What to do if you or a friend is depressed

This page provides information for young people on what you can do for yourself or a friend who is depressed.

Key points

  1. If you have signs of depression, it’s important that you get help – the earlier you get help, the easier it is to get over your depression.
  2. There are trained people who will be supportive of you and who know how to help you.
  3. Depression is common and most people who get it recover well.
  4. The key thing is to talk to someone, so you can get help – talk to your parents, a teacher or a friend or try any of the helplines on this page.
  5. There are things you can do yourself as well, such as online tools and lifestyle changes.

What can I do to get over my depression?

  • Talk to someone even though the feelings that are part of depression can make it hard to talk about it, such as feeling that you are no good or being scared that you are going mad. But these thoughts are just part of depression, so don’t listen to them, and instead tell someone how you are feeling. There are people who can help you get through it.
  • Lifestyle improvements can help your mood a lot. Focus on having a healthy lifestyle: healthy eatingphysical activity and plenty of sleep
  • Limit how much time you spend online and on screens and instead spend more time outside/in nature – this has been shown to help beat depression.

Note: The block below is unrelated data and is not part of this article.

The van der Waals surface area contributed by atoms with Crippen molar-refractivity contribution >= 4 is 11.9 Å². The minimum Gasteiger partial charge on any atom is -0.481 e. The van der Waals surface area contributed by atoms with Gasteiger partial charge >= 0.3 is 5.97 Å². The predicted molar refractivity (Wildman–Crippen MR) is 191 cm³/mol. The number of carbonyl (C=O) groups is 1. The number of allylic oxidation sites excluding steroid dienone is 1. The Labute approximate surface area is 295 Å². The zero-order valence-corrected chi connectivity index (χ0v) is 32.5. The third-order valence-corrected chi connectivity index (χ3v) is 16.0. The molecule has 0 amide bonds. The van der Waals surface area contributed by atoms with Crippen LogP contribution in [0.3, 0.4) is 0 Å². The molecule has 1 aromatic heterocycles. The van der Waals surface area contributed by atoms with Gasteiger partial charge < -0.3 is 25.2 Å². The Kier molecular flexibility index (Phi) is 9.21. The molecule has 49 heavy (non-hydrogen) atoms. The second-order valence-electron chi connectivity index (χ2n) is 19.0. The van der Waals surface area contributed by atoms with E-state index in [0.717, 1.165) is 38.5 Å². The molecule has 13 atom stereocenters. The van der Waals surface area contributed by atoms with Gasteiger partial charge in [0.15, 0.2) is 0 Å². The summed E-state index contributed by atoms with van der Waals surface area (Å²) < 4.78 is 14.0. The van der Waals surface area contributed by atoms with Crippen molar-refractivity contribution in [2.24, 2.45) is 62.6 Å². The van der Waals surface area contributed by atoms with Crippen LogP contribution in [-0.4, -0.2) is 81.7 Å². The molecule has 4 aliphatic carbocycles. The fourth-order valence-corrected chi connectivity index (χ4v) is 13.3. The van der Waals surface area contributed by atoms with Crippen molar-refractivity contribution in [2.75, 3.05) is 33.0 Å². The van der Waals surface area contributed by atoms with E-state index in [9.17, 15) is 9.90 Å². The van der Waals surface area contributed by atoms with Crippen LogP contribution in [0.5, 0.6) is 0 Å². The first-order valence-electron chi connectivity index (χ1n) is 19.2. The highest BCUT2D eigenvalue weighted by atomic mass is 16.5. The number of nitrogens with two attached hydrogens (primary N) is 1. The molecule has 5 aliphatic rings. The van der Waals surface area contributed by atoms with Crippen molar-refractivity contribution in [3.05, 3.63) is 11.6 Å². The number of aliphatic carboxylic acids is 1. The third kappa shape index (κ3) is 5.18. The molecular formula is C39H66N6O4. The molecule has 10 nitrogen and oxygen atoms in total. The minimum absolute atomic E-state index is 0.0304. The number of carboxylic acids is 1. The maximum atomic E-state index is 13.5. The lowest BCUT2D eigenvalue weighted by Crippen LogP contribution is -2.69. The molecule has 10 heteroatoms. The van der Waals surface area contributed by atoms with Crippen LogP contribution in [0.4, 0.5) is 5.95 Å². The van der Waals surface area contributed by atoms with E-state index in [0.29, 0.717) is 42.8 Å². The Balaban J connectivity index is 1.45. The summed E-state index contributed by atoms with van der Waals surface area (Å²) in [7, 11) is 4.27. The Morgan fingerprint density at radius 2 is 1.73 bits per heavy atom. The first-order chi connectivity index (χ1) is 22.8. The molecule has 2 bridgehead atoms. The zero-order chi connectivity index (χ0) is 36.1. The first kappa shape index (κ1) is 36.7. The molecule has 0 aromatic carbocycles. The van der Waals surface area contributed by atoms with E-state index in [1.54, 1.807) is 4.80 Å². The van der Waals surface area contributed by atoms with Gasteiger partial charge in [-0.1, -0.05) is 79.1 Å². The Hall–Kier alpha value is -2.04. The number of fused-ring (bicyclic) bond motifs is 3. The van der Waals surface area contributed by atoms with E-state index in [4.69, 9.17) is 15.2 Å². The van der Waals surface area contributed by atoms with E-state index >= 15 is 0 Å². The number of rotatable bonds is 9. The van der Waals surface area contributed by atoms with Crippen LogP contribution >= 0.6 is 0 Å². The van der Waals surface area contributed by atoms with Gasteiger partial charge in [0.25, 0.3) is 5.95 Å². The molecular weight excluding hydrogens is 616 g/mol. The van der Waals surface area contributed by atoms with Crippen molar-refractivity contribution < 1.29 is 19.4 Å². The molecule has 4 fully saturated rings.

• If you drink alcohol or take recreational drugs, stop using them as they make you more depressed. Find out more about alcohol and mental health.
  • Check out The Lowdown, SPARX, What’s Up and depression apps and e-learning, as well as depression support and resources.
  • Get involved in something that feels meaningful to you, whether it’s through your school, a sport, your church or your marae, or a community project.

Find out more about living well with depression.

What should I do if a friend is depressed?

  • If you are concerned about a friend, ask them about it. Get some ideas about how to do that at Seize the Awkward.
  • If your friend is depressed, encourage them to tell an adult such as a parent, teacher or school counsellor, or to contact one of the helplines on this page.
  • Don't carry your concerns alone: tell an adult if you are worried about a friend, such as a parent, teacher, school counsellor, or you can call one of the helplines too to talk about a friend.

Learn more

Depression support Health Navigator NZ
Depression resources Health Navigator NZ
Depression apps Health Navigator NZ
Self-care ideas Anna Freud National Centre for Children and Families, UK
Online NZ support to strengthen wellbeing Ignite , NZ

Credits: Health Navigator Editorial Team. Reviewed By: Dr David Chinn, child and adolescent psychiatrist; Tania Stanton, clinical psychologist; and Rewa Murphy, clinical psychologist Last reviewed: 15 May 2019